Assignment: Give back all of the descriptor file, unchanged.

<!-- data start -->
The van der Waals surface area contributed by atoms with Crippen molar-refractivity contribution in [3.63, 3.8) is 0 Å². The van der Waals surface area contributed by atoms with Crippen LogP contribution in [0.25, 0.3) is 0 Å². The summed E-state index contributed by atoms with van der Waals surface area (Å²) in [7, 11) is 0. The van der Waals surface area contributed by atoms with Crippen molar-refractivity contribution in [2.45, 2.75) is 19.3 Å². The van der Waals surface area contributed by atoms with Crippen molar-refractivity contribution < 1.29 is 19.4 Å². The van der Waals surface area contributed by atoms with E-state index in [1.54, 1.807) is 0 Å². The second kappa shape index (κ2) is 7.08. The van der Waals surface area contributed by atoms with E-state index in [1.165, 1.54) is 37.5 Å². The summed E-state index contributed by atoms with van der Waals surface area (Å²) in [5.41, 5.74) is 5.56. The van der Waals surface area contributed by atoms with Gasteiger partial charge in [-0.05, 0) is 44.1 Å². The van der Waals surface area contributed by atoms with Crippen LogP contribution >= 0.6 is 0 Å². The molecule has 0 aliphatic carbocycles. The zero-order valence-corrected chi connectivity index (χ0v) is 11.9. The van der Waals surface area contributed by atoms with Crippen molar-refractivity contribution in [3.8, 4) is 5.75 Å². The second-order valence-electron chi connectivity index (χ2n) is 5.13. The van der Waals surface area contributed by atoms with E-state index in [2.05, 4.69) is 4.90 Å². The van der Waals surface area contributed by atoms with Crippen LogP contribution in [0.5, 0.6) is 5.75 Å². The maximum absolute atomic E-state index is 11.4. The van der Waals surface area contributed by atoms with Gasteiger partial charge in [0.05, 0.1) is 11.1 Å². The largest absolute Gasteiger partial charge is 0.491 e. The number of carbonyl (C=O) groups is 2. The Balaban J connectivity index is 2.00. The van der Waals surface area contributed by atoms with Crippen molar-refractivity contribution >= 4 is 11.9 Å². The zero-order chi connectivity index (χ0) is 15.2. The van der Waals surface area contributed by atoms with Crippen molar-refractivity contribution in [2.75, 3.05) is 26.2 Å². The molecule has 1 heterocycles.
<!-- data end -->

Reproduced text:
The van der Waals surface area contributed by atoms with Crippen molar-refractivity contribution in [3.63, 3.8) is 0 Å². The van der Waals surface area contributed by atoms with Crippen LogP contribution in [0.25, 0.3) is 0 Å². The summed E-state index contributed by atoms with van der Waals surface area (Å²) in [7, 11) is 0. The van der Waals surface area contributed by atoms with Crippen molar-refractivity contribution in [2.45, 2.75) is 19.3 Å². The van der Waals surface area contributed by atoms with Crippen molar-refractivity contribution < 1.29 is 19.4 Å². The van der Waals surface area contributed by atoms with E-state index in [1.54, 1.807) is 0 Å². The second kappa shape index (κ2) is 7.08. The van der Waals surface area contributed by atoms with E-state index in [1.165, 1.54) is 37.5 Å². The summed E-state index contributed by atoms with van der Waals surface area (Å²) in [5.41, 5.74) is 5.56. The van der Waals surface area contributed by atoms with Gasteiger partial charge in [-0.05, 0) is 44.1 Å². The van der Waals surface area contributed by atoms with Crippen LogP contribution >= 0.6 is 0 Å². The molecule has 0 aliphatic carbocycles. The zero-order valence-corrected chi connectivity index (χ0v) is 11.9. The van der Waals surface area contributed by atoms with Crippen molar-refractivity contribution in [3.8, 4) is 5.75 Å². The second-order valence-electron chi connectivity index (χ2n) is 5.13. The van der Waals surface area contributed by atoms with E-state index in [2.05, 4.69) is 4.90 Å². The van der Waals surface area contributed by atoms with Crippen LogP contribution in [0.5, 0.6) is 5.75 Å². The maximum absolute atomic E-state index is 11.4. The van der Waals surface area contributed by atoms with Gasteiger partial charge in [0.05, 0.1) is 11.1 Å². The largest absolute Gasteiger partial charge is 0.491 e. The number of carbonyl (C=O) groups is 2. The Balaban J connectivity index is 2.00. The van der Waals surface area contributed by atoms with Crippen molar-refractivity contribution >= 4 is 11.9 Å². The zero-order chi connectivity index (χ0) is 15.2. The van der Waals surface area contributed by atoms with Crippen molar-refractivity contribution in [2.75, 3.05) is 26.2 Å². The molecule has 1 heterocycles.